Twenty-sixth Sunday after Pentecost

Today’s text from 1 Thessalonians is the fourth lection in a series of five consecutive Sunday reading through the New Testament’s earliest extant writing.

November 9, 2008

Second Reading
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Commentary on 1 Thessalonians 4:13-18

Today’s text from 1 Thessalonians is the fourth lection in a series of five consecutive Sunday reading through the New Testament’s earliest extant writing.

Given the opportunity to work through an entire writing like a letter of Paul, many preachers may already be preparing their fourth sermon on 1 Thessalonians. If this has not been the case, however, this section of the first letter to the Thessalonians designated for the twenty-sixth Sunday after Pentecost is certainly deserving of its own focus.

First, it is here that Paul specifically addresses a major issue of concern for the recipients of the letter — what will become of the members of the community who die before the parousia. This is a very real problem for the Thessalonians, and Paul’s response represents the pastoral nature of the issue. Secondly, as such, we are afforded a glimpse of both the theological concerns with which early believers in Christ wrestled and therefore, the role of Paul as pastor, not as the systematic theologian that we often assume him to be. Paul’s ability to interpret the meaning of Christ into the contextual and situational matters of his congregations should give preachers pause for reflection while also pointing to the breadth of theological issues of concern as Paul works out the implications of the “gospel of God” (2:2, 8, 9) without even mention of justification by faith. Third, it is this text that narrates what most of our parishioners understand as “The Rapture.” A sermon on this passage can provide an opportunity to:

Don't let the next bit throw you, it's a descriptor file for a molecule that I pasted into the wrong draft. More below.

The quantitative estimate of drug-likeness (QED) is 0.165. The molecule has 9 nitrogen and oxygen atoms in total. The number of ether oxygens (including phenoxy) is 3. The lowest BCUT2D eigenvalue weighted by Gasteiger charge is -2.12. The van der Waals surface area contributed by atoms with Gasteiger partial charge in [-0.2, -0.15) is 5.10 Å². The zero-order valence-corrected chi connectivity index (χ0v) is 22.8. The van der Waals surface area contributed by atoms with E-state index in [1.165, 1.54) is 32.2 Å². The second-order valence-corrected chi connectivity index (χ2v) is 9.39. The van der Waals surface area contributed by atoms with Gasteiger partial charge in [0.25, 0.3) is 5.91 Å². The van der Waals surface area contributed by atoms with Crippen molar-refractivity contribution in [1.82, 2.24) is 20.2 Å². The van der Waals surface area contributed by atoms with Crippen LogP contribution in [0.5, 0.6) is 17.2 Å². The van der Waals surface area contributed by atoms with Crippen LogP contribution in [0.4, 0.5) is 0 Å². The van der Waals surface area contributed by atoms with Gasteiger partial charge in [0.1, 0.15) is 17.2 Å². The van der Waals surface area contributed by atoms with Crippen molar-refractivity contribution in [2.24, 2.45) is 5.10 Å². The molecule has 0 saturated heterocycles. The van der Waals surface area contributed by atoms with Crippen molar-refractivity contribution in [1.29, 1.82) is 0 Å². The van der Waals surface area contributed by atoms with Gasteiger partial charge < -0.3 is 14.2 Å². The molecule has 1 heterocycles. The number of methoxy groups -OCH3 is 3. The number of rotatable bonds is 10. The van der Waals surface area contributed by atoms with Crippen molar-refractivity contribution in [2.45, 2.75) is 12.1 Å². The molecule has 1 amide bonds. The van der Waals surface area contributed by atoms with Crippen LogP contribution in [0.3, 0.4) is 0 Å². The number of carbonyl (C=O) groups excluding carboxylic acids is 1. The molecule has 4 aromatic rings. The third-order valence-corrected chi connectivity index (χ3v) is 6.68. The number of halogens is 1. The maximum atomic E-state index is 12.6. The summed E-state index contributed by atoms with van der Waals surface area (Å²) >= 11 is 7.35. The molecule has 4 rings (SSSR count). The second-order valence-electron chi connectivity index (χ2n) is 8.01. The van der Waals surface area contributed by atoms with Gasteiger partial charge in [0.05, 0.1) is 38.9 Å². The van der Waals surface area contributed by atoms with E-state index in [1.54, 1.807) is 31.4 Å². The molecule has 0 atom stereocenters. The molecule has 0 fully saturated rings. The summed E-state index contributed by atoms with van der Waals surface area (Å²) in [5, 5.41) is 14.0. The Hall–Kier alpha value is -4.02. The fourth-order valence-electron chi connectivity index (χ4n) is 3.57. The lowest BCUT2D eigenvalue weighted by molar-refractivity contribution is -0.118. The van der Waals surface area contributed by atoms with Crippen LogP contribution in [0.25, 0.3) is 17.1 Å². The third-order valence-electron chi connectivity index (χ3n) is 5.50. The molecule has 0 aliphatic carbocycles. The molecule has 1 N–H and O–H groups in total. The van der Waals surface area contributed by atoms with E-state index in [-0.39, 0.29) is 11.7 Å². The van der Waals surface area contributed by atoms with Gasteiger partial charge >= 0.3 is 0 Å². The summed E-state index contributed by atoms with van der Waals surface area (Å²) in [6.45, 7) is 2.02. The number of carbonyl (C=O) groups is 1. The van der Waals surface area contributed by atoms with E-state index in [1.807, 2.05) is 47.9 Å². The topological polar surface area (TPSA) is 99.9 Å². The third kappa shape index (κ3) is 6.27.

• correct and clarify this dominant image in our culture
  • talk about the intended purpose and function of apocalyptic
  • re-situate a supposed “end-time” event back into the communal needs of a real congregation

Then, their story truly can be our story.

The sections of text appointed for the lectionary up to this point have not included readings from chapter three or the first part of chapter four. When last we heard from 1 Thessalonians, Paul reminded the congregation of his own work to support the ongoing mission of proclaiming the “gospel of God.” He also urged the congregation to “lead a life worthy of God,” and offered additional thanksgiving for the Thessalonians’ reception of God’s word (2:9-13). In the rest of chapter two and the first part of chapter three, Paul expresses his desire to be with the Thessalonians in person. The remaining verses of chapter three are devoted to Timothy’s report about his visit which is the impetus for Paul’s correspondence (3:6-13). In chapters four and five of the letter, Paul appeals to the Thessalonians to live according to the faith they have already exemplified. This faith is the grounds for encouragement to and steadfastness in living a life pleasing to God (4:1-12), a life that they are already doing but that they “should do so more and more” (4:1). 4:13 marks a shift in emphasis to the coming of the Lord as the very real expectation of the parousia in Paul’s lifetime comes to the surface. If preaching only this Sunday on Thessalonians, the preacher should consider extending the pericope through 5:11 as 5:1-11 unpack the implications of the parousia (see commentary for next week).